Planting Seeds or Trans – Planting Seedlings
When we say we are going to “plant a garden”, we sometime mean planting seeds and sometimes mean planting or transplanting seedlings. We, as humans, are more likely to continue a good hobby or healthy habit if we have early successes, so we have created some premixed soils so that you do not need to buy, mix and store each ingredient. Just pour a good soil mix into a pot or planter box and plant. Similarly with our soil amendment packages, just add a little throughout the season. We will want to use good seeds, good soils and good processes for each step to give ourselves the best chance of success.
Buying seeds is one of the early tasks in a list of steps toward growing a nice small space garden. There are many options for buying seeds, from the local garden store to online catalogs with lots of heirloom varieties. In the beginning, you may want to make a couple of conservative selections and then experiment with something new and different to keep things interesting. For example, if you have room for three tomato plants then maybe try one well known variety, one heirloom and one just for fun, like a bite sized pear shaped yellow. Similarly, maybe try a regular green bell pepper, but then also plant one that changes color from yellow or red to purple! And don’t forget to try one with a little heat to it.
Planting Seeds; Simple, Basic, Low Fuss Approach
If we start with a simple and basic model then we could pour a bag of Organic Potting Soil Mix into the pot or planter box, plant and water the seeds, and then add more nutrients as the plants mature. Seriously, this approach works and might be a good options for your circumstances. Planting in the pots can be improved by adding a handful of Seed Starting Mix right where you are going to put the seeds. This will give you the advantages of both types of soil without the transplanting step.
However, if you have the time, energy and interest, then you could have more planting space with the addition of planting walls, trellises or raised planter boxes. With the added space you could have a wider variety of plants (seeds) and hopefully enjoy the process more when you have good more fun when you have good tools, seeds, soils and furniture.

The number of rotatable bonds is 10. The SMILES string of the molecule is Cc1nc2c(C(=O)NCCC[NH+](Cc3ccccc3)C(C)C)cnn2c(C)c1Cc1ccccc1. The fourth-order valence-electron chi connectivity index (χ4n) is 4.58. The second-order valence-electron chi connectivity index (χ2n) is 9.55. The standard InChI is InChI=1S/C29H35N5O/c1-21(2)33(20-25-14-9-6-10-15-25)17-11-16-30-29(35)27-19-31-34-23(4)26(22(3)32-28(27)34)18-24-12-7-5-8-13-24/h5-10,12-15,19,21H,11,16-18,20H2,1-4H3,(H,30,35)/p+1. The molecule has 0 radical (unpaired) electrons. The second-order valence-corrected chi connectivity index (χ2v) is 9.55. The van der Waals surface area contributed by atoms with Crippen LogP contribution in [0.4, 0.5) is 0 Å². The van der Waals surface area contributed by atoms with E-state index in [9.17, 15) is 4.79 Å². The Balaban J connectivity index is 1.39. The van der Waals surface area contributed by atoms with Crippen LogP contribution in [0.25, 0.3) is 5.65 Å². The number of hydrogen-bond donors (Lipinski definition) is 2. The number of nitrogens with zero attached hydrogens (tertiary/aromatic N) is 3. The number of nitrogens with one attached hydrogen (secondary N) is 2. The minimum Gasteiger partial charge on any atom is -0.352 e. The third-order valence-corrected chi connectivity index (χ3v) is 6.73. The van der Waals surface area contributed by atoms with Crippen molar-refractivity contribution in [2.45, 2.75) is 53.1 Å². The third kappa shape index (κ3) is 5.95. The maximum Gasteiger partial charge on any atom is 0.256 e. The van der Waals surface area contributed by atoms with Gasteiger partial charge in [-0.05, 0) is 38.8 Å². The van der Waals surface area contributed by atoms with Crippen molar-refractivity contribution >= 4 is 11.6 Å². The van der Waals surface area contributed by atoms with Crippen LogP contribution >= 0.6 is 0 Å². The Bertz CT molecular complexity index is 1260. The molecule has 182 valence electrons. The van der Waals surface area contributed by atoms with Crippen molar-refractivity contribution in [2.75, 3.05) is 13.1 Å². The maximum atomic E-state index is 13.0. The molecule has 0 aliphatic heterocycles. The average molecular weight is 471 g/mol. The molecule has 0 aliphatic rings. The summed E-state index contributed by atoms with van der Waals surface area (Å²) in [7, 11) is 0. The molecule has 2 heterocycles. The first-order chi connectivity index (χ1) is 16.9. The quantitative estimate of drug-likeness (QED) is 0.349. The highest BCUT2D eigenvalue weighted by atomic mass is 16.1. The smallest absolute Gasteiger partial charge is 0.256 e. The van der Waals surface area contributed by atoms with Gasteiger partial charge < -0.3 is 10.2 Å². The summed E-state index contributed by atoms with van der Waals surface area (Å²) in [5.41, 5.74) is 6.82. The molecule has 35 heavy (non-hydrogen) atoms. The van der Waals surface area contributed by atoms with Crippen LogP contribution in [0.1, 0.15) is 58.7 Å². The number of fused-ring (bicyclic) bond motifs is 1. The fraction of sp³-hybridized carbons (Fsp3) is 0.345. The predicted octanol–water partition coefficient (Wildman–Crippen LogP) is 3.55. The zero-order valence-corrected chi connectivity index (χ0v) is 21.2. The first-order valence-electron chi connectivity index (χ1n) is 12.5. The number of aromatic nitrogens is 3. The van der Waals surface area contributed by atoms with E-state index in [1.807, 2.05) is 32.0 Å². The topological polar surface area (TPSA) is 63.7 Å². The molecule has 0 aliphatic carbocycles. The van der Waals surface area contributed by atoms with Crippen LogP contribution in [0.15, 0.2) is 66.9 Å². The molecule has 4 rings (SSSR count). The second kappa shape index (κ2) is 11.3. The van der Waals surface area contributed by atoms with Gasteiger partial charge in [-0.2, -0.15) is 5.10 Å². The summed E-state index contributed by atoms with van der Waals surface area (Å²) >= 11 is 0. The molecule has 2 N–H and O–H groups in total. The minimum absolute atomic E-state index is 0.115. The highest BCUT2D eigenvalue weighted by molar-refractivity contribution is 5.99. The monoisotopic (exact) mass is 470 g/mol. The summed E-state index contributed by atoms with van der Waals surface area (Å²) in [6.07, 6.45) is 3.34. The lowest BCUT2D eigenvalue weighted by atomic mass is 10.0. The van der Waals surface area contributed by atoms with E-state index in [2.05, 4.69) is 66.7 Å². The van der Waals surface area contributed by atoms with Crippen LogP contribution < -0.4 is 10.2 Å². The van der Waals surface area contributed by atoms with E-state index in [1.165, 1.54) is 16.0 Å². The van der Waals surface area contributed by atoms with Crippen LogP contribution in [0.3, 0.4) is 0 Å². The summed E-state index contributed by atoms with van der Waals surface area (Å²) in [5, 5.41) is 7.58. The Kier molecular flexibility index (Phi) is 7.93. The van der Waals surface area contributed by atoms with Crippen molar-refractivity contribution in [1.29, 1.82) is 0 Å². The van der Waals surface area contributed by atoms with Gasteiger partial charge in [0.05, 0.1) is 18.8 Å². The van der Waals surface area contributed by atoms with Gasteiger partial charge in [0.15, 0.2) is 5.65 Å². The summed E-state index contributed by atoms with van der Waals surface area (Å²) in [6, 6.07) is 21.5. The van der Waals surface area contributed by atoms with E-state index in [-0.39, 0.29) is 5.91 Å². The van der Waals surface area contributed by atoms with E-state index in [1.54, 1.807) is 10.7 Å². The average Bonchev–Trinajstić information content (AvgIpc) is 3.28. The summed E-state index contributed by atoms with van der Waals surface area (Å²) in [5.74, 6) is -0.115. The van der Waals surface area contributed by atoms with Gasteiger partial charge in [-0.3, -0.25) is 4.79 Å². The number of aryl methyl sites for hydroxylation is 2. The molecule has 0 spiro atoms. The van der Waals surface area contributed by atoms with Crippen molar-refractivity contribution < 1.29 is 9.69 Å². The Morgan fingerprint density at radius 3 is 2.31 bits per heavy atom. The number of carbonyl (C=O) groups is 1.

If you want to start the seeds earlier or inside and then transplant them, it will be better to plant the seeds into Seed Starter Mix or the Soil Block Mix which retains moisture for good germination and stays around the roots better during the transplanting process. Then transplant into the pots or planter boxes of Potting Soil Mix when they are larger and the weather is better.
Side note on TRANSPLANTING
Some people think it is necessary to take a knife and cut an “X” into the bottom of the soil ball or cube before transplanting in a larger pot or planter box. This practice might be beneficial if the plant is root bound. However, most of the time we will actually want to keep the roots of the young plant in undisturbed and close contact with the soil to minimize transplant shock. Once again the soil blocks make this a very natural transition. This is especially true when transplanting a small soil block into a customized hole in the next larger sized soil block.
When we use the term good soil most people think of garden soil with good fertilizer, amendments, and compost. However, there are numerous other soil characteristics to take into consideration in the early growing process. For example, we want the plant to have a normal healthy progression from seed germination all the way through to maturity, flower or fruit production. So let’s expand our view of a good soil to include the need for it to serve the primary purpose at each stage of growth. For sprouting seeds the focus is on one that maintains high moisture content. Organic compost, sphagnum peat moss, pumice, and coco coir are really good for supporting germination, early root growth and moisture retention. If we are going to transplant the seedlings then we do not want the soil to fall off the roots and expose the fine hair like roots to dryness and or transplant shock. A good Seed Starting Mix has the right balance of organic material so the seedlings get the moisture and nutrients they need very early and leads to easy transplanting a little later.
In the past two blog posts we discussed Planning for a Small Space Garden and More ways to expand your Small Space Gardening experience. Next we will discuss Potting Soils.
As always, we encourage you to upgrade your gardening game where you can and then try something new just for healthy fun.